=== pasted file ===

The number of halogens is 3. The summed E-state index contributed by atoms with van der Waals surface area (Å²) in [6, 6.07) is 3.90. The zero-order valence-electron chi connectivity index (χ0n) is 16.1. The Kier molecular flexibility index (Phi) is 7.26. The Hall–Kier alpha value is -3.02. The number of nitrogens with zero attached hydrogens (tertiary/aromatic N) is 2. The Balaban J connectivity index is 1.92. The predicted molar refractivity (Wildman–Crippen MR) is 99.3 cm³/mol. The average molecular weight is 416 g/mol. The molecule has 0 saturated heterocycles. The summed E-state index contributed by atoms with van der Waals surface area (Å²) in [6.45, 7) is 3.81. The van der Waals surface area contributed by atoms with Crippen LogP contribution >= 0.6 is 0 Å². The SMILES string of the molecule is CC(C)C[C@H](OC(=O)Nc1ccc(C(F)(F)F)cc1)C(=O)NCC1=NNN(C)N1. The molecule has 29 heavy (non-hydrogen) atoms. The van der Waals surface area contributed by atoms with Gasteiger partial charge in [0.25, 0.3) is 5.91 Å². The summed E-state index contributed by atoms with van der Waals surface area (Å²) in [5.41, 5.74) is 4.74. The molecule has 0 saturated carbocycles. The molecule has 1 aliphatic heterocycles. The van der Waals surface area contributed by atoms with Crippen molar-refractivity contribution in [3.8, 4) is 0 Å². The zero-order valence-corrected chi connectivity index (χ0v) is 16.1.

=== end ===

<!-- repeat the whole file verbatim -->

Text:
The number of halogens is 3. The summed E-state index contributed by atoms with van der Waals surface area (Å²) in [6, 6.07) is 3.90. The zero-order valence-electron chi connectivity index (χ0n) is 16.1. The Kier molecular flexibility index (Phi) is 7.26. The Hall–Kier alpha value is -3.02. The number of nitrogens with zero attached hydrogens (tertiary/aromatic N) is 2. The Balaban J connectivity index is 1.92. The predicted molar refractivity (Wildman–Crippen MR) is 99.3 cm³/mol. The average molecular weight is 416 g/mol. The molecule has 0 saturated heterocycles. The summed E-state index contributed by atoms with van der Waals surface area (Å²) in [6.45, 7) is 3.81. The van der Waals surface area contributed by atoms with Crippen LogP contribution >= 0.6 is 0 Å². The SMILES string of the molecule is CC(C)C[C@H](OC(=O)Nc1ccc(C(F)(F)F)cc1)C(=O)NCC1=NNN(C)N1. The molecule has 29 heavy (non-hydrogen) atoms. The van der Waals surface area contributed by atoms with Gasteiger partial charge in [0.25, 0.3) is 5.91 Å². The summed E-state index contributed by atoms with van der Waals surface area (Å²) in [5.41, 5.74) is 4.74. The molecule has 0 saturated carbocycles. The molecule has 1 aliphatic heterocycles. The van der Waals surface area contributed by atoms with Crippen molar-refractivity contribution in [3.8, 4) is 0 Å². The zero-order valence-corrected chi connectivity index (χ0v) is 16.1.